Reflecting on the Anti-Terrorism Act 2009
2019 Global Terrorism Index says that Bangladesh is the most successful South Asian country in countering terrorism. The observations made by the Global Studies require an analysis of the legislative endeavours made by Bangladesh in combating terrorism.
The Anti-Terrorism Act was enacted in 2009 and subsequently it got amended in 2012 and 2013. In 2012, a major amendment was brought in by providing capital punishment for certain crimes committed under the Act. The amendment made in 2013 provided that any discussion and conversation through Facebook, Skype, Twitter or any other internet site by the terrorist person or entity or still picture or video involving their offence, presented by the police or law enforcement agency to the Court for the purpose of investigation, shall be treated as evidence to the Court. The Act fixes time limit for completion of investigation by saying that any police officer shall complete the investigation of any case within sixty days of the date on which information is received or recorded under section 154 of the Code of Criminal Procedure.
Section 6 of the Act defines terrorist activities. Among others, it says that if any person, entity or foreigner - for the purposes of threatening the unity, integration, public security or sovereignty of Bangladesh by creating panic among the public or a section of the public with a view to compelling the Government or any entity or any person to do any act or preventing them from doing any act - kills, causes grievous hurt, confines or kidnaps any person or attempts to do so, then the person, entity or foreigner shall commit the offence of ‘terrorist activities’.
The section further says that if any person, entity or foreigner, for the foregoing purposes, damages or attempts to damage any property of any person, entity or the State; abets or instigates any person to murder, injure seriously, confine or kidnap any person; or abets or instigates to damage any property of any person or entity or the State; or uses or keeps in possession any explosive substance, inflammable substance and arms for the purposes mentioned, then the person, entity or foreigner shall commit the offence of ‘terrorist activities’.
The Act does not explicitly outlaw recruitment and travel in connection with terrorism; however an array of mechanisms comes within the purview of the broad language of the Act in order for Bangladesh to implement UN Security Council Resolution 2178 (2014) on dealing with the Foreign Terrorist Fighters. If not under the domestic anti-terrorism law, Bangladesh can press other charges under other existing laws against the Foreign Terrorist Fighters.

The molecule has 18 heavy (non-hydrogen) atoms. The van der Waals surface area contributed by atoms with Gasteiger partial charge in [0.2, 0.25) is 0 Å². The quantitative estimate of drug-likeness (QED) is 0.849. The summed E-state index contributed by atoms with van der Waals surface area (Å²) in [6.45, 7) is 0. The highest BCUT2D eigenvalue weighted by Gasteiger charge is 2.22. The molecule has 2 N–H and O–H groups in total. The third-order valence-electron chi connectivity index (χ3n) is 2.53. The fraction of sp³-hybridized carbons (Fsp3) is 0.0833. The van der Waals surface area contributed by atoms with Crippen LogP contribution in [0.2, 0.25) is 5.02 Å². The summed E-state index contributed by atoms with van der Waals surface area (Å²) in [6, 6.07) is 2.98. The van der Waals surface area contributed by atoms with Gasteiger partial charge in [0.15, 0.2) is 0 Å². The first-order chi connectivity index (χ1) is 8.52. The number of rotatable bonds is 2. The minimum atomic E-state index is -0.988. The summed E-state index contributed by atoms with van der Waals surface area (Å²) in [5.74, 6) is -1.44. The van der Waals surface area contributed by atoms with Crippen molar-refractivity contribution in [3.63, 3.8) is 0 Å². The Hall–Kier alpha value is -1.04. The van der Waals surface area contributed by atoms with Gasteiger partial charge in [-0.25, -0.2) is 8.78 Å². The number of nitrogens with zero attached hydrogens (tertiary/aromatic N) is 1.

Bangladesh is a member of the Asia Pacific Group on Money Laundering. The Central Bank of Bangladesh (Bangladesh Bank), alongside the Bangladesh Financial Intelligence Unit (BFIU), leads the State’s efforts in order to comply with the international anti-money laundering or countering the Financing of Terrorism (AML/CFT) standards and international legal sanctions regimes. In the year 2013, Bangladesh Government also enacted the Rules to combat terrorism, namely the Anti-Terrorism Rules 2013. The Rules lay down the procedure of freezing of accounts, funds and assets of individuals and groups in connection with terrorism. The Rules also have a provision (rule no. 15) that provides for the procedure for unfreezing of funds, financial assets or related services of individuals or entities inadvertently affected by the freezing mechanisms upon verification that the person, entity or group is not a listed as a terrorist individual as such.
The Anti-Terrorism Act of Bangladesh outlaws the receipt and collection of money, services or support where ‘there are reasonable grounds to believe that the same has been used or may be used for any purpose by a terrorist entity’. The Act prohibits membership in or support of internationally listed terrorist entities (under the UN Security Council ISIL or ISIS and al-Qai’da sanctions regime). The Act also provides for a wide and comprehensive framework providing for mutual legal cooperation among nations on matters in relation with terrorism and to have an international forfeiture mechanism with regard to assets involved in terrorist activities.
Section 28 of the Act states that the Government may constitute one or more Anti-terrorism Special Tribunals for speedy and effective trial of the offences committed under the Act. Fourth chapter of the Act is dedicated towards the proscription, enlistment and implementation of the United Nations Security Council Resolutions with regard to terrorism.
Even though Bangladesh has come up to be a poster child in the region in setting major examples in combating and countering terrorism with a multidimensional approach featuring legislation, law enforcement and the Central Bank, certain human rights organisations opine that the broad definition of terrorism as it appears in the Act of 2009, makes the law prone to ‘abuses and repression against political opponents, journalists and certain other dissenting voices’.
From Law Desk.